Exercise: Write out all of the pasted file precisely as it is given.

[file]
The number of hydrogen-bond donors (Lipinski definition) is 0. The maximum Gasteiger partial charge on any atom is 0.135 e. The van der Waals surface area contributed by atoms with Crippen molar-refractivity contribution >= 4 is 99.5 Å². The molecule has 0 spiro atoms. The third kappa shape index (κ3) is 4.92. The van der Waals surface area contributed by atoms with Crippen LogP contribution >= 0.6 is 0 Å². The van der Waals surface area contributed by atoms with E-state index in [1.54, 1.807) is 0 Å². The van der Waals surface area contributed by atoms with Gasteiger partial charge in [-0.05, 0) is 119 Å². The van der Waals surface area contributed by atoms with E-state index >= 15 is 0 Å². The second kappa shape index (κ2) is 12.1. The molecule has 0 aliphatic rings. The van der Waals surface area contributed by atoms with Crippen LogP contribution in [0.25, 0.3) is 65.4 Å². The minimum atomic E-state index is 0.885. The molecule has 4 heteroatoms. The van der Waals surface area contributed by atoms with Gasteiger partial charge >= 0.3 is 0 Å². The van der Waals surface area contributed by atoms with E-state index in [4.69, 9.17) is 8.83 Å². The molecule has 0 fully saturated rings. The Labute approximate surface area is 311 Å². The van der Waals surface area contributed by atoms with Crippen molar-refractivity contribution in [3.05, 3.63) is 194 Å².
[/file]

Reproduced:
The number of hydrogen-bond donors (Lipinski definition) is 0. The maximum Gasteiger partial charge on any atom is 0.135 e. The van der Waals surface area contributed by atoms with Crippen molar-refractivity contribution >= 4 is 99.5 Å². The molecule has 0 spiro atoms. The third kappa shape index (κ3) is 4.92. The van der Waals surface area contributed by atoms with Crippen LogP contribution >= 0.6 is 0 Å². The van der Waals surface area contributed by atoms with E-state index in [1.54, 1.807) is 0 Å². The van der Waals surface area contributed by atoms with Gasteiger partial charge in [-0.05, 0) is 119 Å². The van der Waals surface area contributed by atoms with E-state index >= 15 is 0 Å². The second kappa shape index (κ2) is 12.1. The molecule has 0 aliphatic rings. The van der Waals surface area contributed by atoms with Crippen LogP contribution in [0.25, 0.3) is 65.4 Å². The minimum atomic E-state index is 0.885. The molecule has 4 heteroatoms. The van der Waals surface area contributed by atoms with Gasteiger partial charge >= 0.3 is 0 Å². The van der Waals surface area contributed by atoms with E-state index in [4.69, 9.17) is 8.83 Å². The molecule has 0 fully saturated rings. The Labute approximate surface area is 311 Å². The van der Waals surface area contributed by atoms with Crippen molar-refractivity contribution in [3.05, 3.63) is 194 Å².